ICAO in race to finalise CORSIA details as it concludes latest global outreach initiative

ICAO in race to finalise CORSIA details as it concludes latest global outreach initiative | ICAO CORSIA

ICAO Council President Aliu addresses CORSIA seminar in Montreal

Fri 26 May 2017 – With barely 18 months before all countries with aircraft operators undertaking international flights are required to start monitoring carbon emissions, ICAO faces a major challenge in finalising the important standards that will underpin its global CORSIA carbon offsetting scheme. While 69 Member States have so far agreed to participate from the beginning of the pilot phase in 2021, many more will be affected by the monitoring, reporting and verification (MRV) requirements of the scheme. However, the ICAO leadership is confident that the draft standards are on course to be formally adopted in a year’s time, although concedes additional resources will be needed for the development and implementation of the scheme. The UN agency’s environment chief, Jane Hupe, told a recent seminar in Montreal that CORSIA should not be seen as a ‘carte blanche’ which allowed the sector to increase its emissions unchecked and the aim was to do everything possible to reduce aviation’s climate impact.


ICAO has just completed a series of five regional seminars to inform its Member States on the details and progress of CORSIA, with a total of 431 participants from 92 States that collectively account for 94.8% of total international air traffic (RTKs).


“The objective of these seminars was to ensure the successful and timely implementation of CORSIA by States,” Hupe told GreenAir. “The seminars shared information on CORSIA’s design elements and provided an opportunity for States to share their existing readiness to implement the scheme. They provided momentum behind a desire to learn more about the details of CORSIA and what is required for implementation.


“This is a great sign for two reasons: firstly, there is a growing interest in CORSIA and with that we anticipate a growth in participation in the pilot and first phase, and, secondly, the level of understanding from the States has increased to a point where they are starting to ask more in-depth questions.”


The series concluded with the Montreal seminar that discussed the outcome as well as the lessons learned from the regional events, one of the most important being the need by States for assistance and resources – so-called capacity-building. Whereas mandatory reporting by US airlines to their government on jet fuel consumption has been in place for decades and airlines operating in Europe have been subject to MRV provisions under the EU Emissions Trading System (EU ETS) for over five years, this is new territory for many States and their aircraft operators. Even those States that are not participating in the voluntary phase of CORSIA will have to set up a carbon emissions monitoring and reporting system.


“Continuing to bridge the gap in the level of understanding will remain a primary focus of the ICAO Secretariat,” said Hupe.


For ICAO itself, developing and implementing the scheme on time is proving a major challenge. “Our initial assessment has indicated that we will need additional resources to complete the development and implementation of CORSIA, as this is above and beyond what we have done in the past,” said ICAO Council President Dr Olumuyiwa Benard Aliu in an interview on the sidelines of the Montreal seminar. “CORSIA is the first global market-based measure (MBM) scheme for any industry sector so, yes, this is outside our historical experience.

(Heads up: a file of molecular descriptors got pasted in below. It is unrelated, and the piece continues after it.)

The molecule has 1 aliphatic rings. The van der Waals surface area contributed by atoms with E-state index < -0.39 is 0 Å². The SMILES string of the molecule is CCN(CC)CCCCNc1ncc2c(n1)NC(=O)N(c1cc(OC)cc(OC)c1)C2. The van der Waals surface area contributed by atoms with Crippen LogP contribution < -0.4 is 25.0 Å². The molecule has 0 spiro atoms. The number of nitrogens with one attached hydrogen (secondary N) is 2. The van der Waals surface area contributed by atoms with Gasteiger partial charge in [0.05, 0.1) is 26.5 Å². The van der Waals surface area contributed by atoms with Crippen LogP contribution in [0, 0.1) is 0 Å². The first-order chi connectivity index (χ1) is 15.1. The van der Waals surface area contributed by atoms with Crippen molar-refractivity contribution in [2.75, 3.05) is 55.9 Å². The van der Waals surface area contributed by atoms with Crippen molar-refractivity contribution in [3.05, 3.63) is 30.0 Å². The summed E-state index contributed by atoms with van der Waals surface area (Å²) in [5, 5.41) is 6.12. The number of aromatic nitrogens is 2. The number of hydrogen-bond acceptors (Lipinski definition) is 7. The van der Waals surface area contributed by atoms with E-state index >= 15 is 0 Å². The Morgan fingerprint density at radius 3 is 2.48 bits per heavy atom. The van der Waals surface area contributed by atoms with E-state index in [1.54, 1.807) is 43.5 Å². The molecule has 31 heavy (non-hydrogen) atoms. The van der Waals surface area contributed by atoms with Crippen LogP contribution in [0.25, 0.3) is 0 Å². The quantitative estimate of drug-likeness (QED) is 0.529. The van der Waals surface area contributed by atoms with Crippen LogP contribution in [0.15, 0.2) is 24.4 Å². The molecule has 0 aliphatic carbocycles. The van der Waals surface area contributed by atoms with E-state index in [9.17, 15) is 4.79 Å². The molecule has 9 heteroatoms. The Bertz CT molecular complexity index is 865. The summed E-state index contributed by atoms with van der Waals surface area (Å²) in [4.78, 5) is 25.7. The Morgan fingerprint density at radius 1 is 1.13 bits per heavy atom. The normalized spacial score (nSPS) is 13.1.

“That said, ICAO is very well positioned to undertake this role as it is not only working closely with its Member States, but also coordinating with expert groups made up of industry, NGOs and other UN organisations. This collaboration is key to the success of CORSIA.”


Dr Aliu said States had been petitioned to provide additional support to meet the demands of developing and implementing the scheme, and ICAO was encouraging States to build CORSIA partnerships and cooperate on implementation. “We are also working very closely with and receiving expertise support from the UNFCCC Secretariat, as well as exploring partnerships with other international organisations and States,” he added.


During a meeting held at the recent UNFCCC climate talks in Bonn, Ellysar Baroudy of the World Bank’s Forest Carbon Partnership Facility (FCPF) said in a presentation the organisation was in talks with ICAO over the use REDD+ forestry credits of offset emissions under CORSIA. The FCPF assists developing countries in their efforts to reduce emissions from deforestation and forest degradation.


“The growing commitment of our partners to support the ICAO capacity building and assistance efforts demonstrates how critical these activities are to the achievement of ICAO’s aspirational climate goals,” said Dr Aliu. “Adequate financial resources within the international aviation sector itself are paramount to the realisation of the goals.”


Work has already begun to provide States with some of the necessary tools to assist them with CORSIA implementation. Set up following the ICAO Assembly in 2010, Member States were encouraged to submit State Action Plans that identified the appropriate measures to reduce CO2 emissions from international aviation in line with the ICAO aspirational goals. The number of States that have since submitted plans is now 103, representing more than 90% of international RTKs.


“Action plans provide the big picture,” explained Hupe. “Many States have been working to update their plans with a more robust quantification of the expected emissions reduction from the selected mitigation measures. There is a clear synergy between action plans and CORSIA. For example, plans containing a robust data collection, monitoring and reporting mechanism provide a good basis from which CORSIA MRV can be derived. They can also reflect the results of CO2 emissions offsetting under CORSIA by participating States.”